Wouldn’t it be nice if risk management was just this simple? It’s not. Now we have to introduce a third factor on our Z axis: Time.

Specifically, the time it will take me to know if I am right or wrong in my thesis.


You might be thinking, “Horse what the hell does time have to do with risk management?”


That’s a valid question. It has to do with opportunity cost.


Again referencing our poker analogy, I have a limited stack of chips. I cannot place unlimited large bets with high conviction. I have to “manage” my chip stack, my capital. Therefore, I can’t have too much tied up for an indeterminate amount of time hoping my thesis is correct. For me, it’s sort of a “shit or get off the pot” scenario. The longer I have to wait to know if I’m correct absolutely impacts my likelihood of being correct AND my position size. In my opinion, this is why macro investing is so difficult. You could enter a position with a very sound thesis, but over time things change and you end up being dead-ass wrong…through no fault of your own. The more time that elapses, the more opportunity for things to change that impact your initial thesis. Sometimes those unknown factors are positives, but more often than not they seem to be negatives because your initial thesis generally accounted for the positives, right?


Earlier I used the word “process” to describe risk management. I absolutely view it as an ongoing process. Things change in markets—therefore I need to be prepared to change as well in order to properly manage risk in the long term.


So back to opportunity cost. I'm a trader in this for the long haul, I need to adjust position sizes and stoplosses based on new information and time.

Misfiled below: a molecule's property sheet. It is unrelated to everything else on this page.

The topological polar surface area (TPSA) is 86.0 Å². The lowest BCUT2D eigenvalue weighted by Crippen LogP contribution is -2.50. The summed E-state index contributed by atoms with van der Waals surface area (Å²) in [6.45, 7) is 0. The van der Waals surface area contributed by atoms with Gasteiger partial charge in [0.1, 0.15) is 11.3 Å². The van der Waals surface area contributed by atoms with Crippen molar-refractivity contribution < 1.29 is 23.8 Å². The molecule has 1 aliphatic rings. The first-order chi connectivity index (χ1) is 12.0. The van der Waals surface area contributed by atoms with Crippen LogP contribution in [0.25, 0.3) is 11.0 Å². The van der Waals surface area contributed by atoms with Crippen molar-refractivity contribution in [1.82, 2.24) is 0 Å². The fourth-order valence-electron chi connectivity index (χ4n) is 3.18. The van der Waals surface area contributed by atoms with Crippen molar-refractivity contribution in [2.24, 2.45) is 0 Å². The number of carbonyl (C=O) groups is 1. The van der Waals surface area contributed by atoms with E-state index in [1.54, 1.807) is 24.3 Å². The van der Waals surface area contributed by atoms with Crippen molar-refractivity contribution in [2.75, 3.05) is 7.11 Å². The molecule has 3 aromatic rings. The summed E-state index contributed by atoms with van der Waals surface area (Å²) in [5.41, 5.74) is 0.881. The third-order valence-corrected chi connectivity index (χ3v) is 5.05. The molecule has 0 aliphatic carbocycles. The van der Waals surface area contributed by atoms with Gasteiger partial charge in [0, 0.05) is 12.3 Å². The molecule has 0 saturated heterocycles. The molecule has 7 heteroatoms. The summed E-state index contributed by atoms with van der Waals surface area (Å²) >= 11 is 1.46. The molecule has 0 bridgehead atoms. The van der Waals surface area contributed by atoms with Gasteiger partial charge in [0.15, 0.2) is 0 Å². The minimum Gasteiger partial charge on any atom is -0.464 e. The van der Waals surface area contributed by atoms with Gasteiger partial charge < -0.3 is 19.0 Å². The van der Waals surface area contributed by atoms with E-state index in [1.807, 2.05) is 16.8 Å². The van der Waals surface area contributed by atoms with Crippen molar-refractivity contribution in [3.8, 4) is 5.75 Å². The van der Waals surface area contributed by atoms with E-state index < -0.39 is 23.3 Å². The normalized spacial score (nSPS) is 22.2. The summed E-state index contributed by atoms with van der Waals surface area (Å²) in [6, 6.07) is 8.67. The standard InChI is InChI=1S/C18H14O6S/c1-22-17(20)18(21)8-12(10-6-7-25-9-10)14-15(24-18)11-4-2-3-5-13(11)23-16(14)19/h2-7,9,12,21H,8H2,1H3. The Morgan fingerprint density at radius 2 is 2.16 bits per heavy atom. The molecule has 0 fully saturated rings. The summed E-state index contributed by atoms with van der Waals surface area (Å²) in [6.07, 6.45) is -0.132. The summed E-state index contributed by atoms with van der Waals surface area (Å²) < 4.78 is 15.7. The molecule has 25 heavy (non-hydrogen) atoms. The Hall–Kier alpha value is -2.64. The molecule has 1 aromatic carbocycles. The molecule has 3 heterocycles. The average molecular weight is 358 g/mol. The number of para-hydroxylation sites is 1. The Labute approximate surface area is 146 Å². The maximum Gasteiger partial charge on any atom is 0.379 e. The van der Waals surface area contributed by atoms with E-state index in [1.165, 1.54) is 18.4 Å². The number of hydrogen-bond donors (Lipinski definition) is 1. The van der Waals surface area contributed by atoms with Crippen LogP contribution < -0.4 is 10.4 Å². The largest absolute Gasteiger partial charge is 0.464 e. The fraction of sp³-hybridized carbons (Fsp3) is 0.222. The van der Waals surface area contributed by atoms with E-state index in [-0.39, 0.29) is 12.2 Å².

Here’s a couple examples:


DWAC


One of my best equity trades this year was the DWAC SPAC (Note: Unintentional yet hilarious rhyme). Here’s how it went down and how I thought about it in my weird “mental risk model” that we’re discussing:


I developed a thesis for the trade after the markets were closed for the day. I heard the news about Trump possibly getting involved with a SPAC deal. I checked the price of DWAC after-hours and it was sitting almost at NAV (~$10), which had me scratching my head…why hadn’t this thing run? Well the answer was simple: The news JUST broke and it wasn’t priced in yet. So I decided that I’d take a very large position size pre-market the next day because I figured my likelihood of being correct (e.g. that it would pump on the news) was very high. I also factored in the time for our thesis to play out (our z axis) and determined that I’d know RIGHT away if I was right or not. The likelihood of it falling below NAV was extremely low, so it was “all systems go” for me and time to make an aggressive trade. The rest, as they say, is history.


GOLD


Another example that better showcases adjusting my risk management approach using the 3 factors we’ve discussed is a recent gold swing trade I took. In the final days of September, I started a large swing trade in gold micro futures (more on why I like the micros for gold some other time). The inflation narrative was picking back up, and even though gold is a bona fide piece of shit for an inflation hedge, my thesis was that the general public is too dumb to know that, plus gold had recently been beaten to a pulp and I figured it was oversold and there was an opportunity to BTFD. I also figured portfolios would be getting rebalanced Sept